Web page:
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I'm testing my own PRNG generator which should has period $2^{38}$ bytes. So after exactly $2^{38}$ bytes it should start repeat. But PractRand find no anomalies after $2^{39}$ bytes.

Could it be that PractRand wouldn't detect this, or I had miscount something and the generator does not loop after that number of bytes?

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  • $\begingroup$ You ran it on 500 GB? $\endgroup$
    – Paul Uszak
    Jan 15 at 13:37
  • $\begingroup$ No, you can use numbers from your program and redirect them directly to PractRand in console. Example: python3 Mygenerator.py | ./RNG_test stdin. Then the PractRand starts and tests until it fails. $\endgroup$
    – Tom
    Jan 15 at 14:19
  • $\begingroup$ But you ran it over $2^{39}$ bytes? $\endgroup$
    – Paul Uszak
    Jan 15 at 14:23
  • $\begingroup$ @PaulUszak Yes, I do. It works now almost 3 days and still didn't fail. Which of course is not unusual, many generators can do this. $\endgroup$
    – Tom
    Jan 15 at 14:26
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I can't speak for your generator as I've not seen it. Is it cryptographically secure (as that's a little tricky to write and just because you can't recover the seed doesn't for one moment mean that others can't).

I am not surprised at all that PractRand doesn't detect a loop at >275 GB (See notes). I have no direct experience of PractRand, but irrespective of it's low pedigree, all of the 'standard' tests have problems. NIST's STS has a very narrow set of internal statistics which severely limits it's acceptable sample sizes. diehard has the infamous sums test and other weak tests. Recently dieharder has been found to have Kolmogorov–Smirnov test biases (~ 8 TB samples). And it's limited to ~250 GB of data. ent is missing several p values entirely. FIPS 140 is quite weak. Test U01 has to be complied with parameters that can be tweaked (why?). PractRand won't be any different, especially considering the limited number of developers working on it.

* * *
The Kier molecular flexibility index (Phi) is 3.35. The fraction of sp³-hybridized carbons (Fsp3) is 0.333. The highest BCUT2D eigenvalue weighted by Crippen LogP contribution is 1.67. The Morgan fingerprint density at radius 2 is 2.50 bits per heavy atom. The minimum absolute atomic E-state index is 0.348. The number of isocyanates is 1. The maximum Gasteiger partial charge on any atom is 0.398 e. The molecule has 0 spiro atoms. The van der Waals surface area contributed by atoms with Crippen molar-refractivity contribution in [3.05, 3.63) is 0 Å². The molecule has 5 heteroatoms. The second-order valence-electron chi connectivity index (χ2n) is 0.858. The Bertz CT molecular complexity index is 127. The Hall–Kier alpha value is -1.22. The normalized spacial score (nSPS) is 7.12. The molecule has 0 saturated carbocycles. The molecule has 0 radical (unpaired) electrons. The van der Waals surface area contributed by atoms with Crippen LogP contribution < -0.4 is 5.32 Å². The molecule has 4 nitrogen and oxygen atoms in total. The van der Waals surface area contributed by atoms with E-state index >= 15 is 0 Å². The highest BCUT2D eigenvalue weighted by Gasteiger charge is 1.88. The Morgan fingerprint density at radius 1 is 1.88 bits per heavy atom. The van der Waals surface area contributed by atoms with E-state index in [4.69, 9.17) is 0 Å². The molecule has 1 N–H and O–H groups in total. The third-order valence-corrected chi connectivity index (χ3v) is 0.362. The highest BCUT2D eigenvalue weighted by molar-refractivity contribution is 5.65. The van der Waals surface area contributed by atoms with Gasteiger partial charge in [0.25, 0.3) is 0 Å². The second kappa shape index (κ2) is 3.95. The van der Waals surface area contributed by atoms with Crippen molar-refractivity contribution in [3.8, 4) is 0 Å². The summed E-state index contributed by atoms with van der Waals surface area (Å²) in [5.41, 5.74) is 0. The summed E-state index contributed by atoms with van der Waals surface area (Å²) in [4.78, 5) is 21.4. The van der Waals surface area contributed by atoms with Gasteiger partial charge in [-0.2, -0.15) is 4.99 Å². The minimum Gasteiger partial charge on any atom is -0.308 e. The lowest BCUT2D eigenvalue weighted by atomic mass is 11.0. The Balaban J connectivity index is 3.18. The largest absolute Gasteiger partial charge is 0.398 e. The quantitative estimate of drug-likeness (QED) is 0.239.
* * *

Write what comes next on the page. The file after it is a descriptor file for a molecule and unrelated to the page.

In summary, non of the available test suites are perfect and randomness is pesky. This is what we currently have though. I would suggest using another test suite for samples <275 GB and compare. Best of three runs is recommended. 275 GB of key material stretched out of one seed should be sufficient for most use cases anyway


Notes:

For testing the PractRand tests, simply generate 100 GB from /dev/urandom, copy it and concatenate so forming a roll over. See what happens for you.

I've just diehardered a concatenated file as 2 x 10 GB from /dev/urandom and it passed with two WEAKs:-

   sts_serial|   6|    100000|     100|0.99995833|   WEAK
  diehard_dna|   0|   2097152|     100|0.99637872|   WEAK

C'est la vie.

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  • $\begingroup$ So it is possible to cheat this kind of testing tool. I will wait if the generator fails the tests after 2^40 bytes. That would mean the entire sequence was looped 4 times. Anyway it looks like, it can be looped many times as long as the entire sequence has perfect statistical properties, it can loop multiple times before statistical deviations will be detected. $\endgroup$
    – Tom
    Jan 15 at 20:33
  • $\begingroup$ @Tom Yes it seems so. But that's perhaps not surprising. The scan window on these tests just isn't large enough for massive data samples like yours. Also consider, dieharder rewinds data files if they're smaller than ~250 GB. My example above (2 x 10 GB) was rewound 11 times yet passed. So that's a scan window of <10 GB. $\endgroup$
    – Paul Uszak
    Jan 17 at 13:42
  • $\begingroup$ Yes, I forgot about that rewinds - that's true. I also noted passing tests with repetitions in dieharder. So in PractRand it could be the same. I will test a generator with a smaller state to estimate when they might fail. $\endgroup$
    – Tom
    Jan 18 at 15:05
  • $\begingroup$ After testing an 8-bit generator with a period of $2^{20}$ it failed in PractRand after $2^{24}$ tested 8-bit numbers. So it looped the stream several times before problems were detected. The same can be expected for the 16-bit generator I tested. I thought this software had loop detectors built in - but it doesn't. $\endgroup$
    – Tom
    Jan 18 at 16:34

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